Second, DST had been founded in 2005, just three years before the 2008 world financial crisis laid waste to many Russian fortunes. Yet by 2009, Milner and Finger were going on a shopping spree that included some $500 million to buy 5 percent of Facebook as well as a chunk of the American online gaming company Zynga. Where did they get all of that money? Milner and Finger had started DST with their own funds, and the returns on their early investments, though very successful, were just a fraction of those sums, pocket change compared with the money they were throwing around by 2010. (At the time, a banker close to DST, who wished to remain anonymous because he was not authorized to speak on the record, told me that the returns on DST’s other investments “haven’t been sufficient to cover the Facebook and Zynga deals.”)The funds, it turned out, came largely from Alisher Usmanov, an Uzbek-born billionaire who made his fortune in the mines of Central
" >Asia. Usmanov, who owns a stake in the English football club Arsenal, was then-president Dmitri Medvedev’s patron; Usmanov had advised Medvedev when he served as head of Gazprom, and had been one of the first oligarchs to support Medvedev’s succession. A recent exposé by the opposition leader, Alexey Navalny, said that Usmanov bought luxury villas for Medvedev. (Usmanov sued Navalny for defamation in a Moscow court, and won.) Usmanov also had a fearsome reputation. He was known alternatively as “the hard man of Russia
” and a “devourer of websites
.” His biography includes a jail sentence
from the 1980s for fraud and embezzlement, though a Soviet court later overturned the conviction, as well as a lawsuit in the United States
, later dismissed, in which DeBeers claimed
that Usmanov was part of a scheme that cheated it of $800 million in profits.More importantly for the Kremlin, however, Usmanov had a long track record of buying properties—including paintings, publishing houses, and gas fields—on behalf of Kremlin interests. This time, Usmanov bought a 35-percent stake in DST, and was, by all accounts, Milner’s cash cow. “Usmanov’s stake is completely passive,” the banker told me in 2010. “He provides all the cash.”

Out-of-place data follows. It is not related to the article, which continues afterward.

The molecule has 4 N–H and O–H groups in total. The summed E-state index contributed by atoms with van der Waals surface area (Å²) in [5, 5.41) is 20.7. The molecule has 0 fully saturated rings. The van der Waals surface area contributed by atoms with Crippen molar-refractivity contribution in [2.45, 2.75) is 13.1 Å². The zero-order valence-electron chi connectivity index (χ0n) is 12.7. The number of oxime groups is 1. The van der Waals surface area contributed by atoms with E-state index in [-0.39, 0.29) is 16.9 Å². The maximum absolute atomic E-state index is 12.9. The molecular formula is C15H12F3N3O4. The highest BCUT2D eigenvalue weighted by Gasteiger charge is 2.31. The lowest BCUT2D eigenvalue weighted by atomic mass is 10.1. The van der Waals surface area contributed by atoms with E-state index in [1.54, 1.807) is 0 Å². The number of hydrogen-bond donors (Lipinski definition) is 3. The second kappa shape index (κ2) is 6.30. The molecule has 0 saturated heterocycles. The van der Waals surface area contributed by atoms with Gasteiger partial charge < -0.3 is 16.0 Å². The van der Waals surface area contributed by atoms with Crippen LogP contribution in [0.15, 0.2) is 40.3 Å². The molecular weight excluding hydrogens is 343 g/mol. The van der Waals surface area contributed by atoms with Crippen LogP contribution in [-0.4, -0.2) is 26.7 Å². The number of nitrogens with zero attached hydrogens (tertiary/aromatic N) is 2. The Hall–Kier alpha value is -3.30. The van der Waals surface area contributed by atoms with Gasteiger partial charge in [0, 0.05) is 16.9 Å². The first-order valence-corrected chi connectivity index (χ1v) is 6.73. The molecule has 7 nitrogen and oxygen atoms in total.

DST made some legitimately lucrative investments for Usmanov. He reportedly made $1 billion on the $200 million he invested in Facebook. The Russian companies that DST invested his money in also did quite well, but that was only half the point. The other half was to give the Kremlin a way to control these new and very influential companies, to make sure there was a receptive person there when the Kremlin called with a demand.
“What is DST? DST is the main government internet company,” said one Russian tech executive, who wished to remain anonymous for fear of government reprisals, when I put this question to him in 2010. He was not the only one. In the tech community, another Russian executive told me at the time, “Usmanov”—and, by extension, DST—“is interpreted as a person who, on the Kremlin’s instructions, buys up various Russian [internet] properties.” Interviews with other prominent players in the booming Russian tech sector—local executives as well as Western investors—revealed that this was the near-unanimous understanding of DST’s role in the Russian tech marketplace; people’s equally unanimous reluctance to go on the record showed the sincerity of their belief. According to these insiders, DST’s links to the Kremlin, though close, were less than transparent. “It’s just not clear who, exactly, they represent and so not everybody wants to have them as an investor,” said one American investor I interviewed in 2010.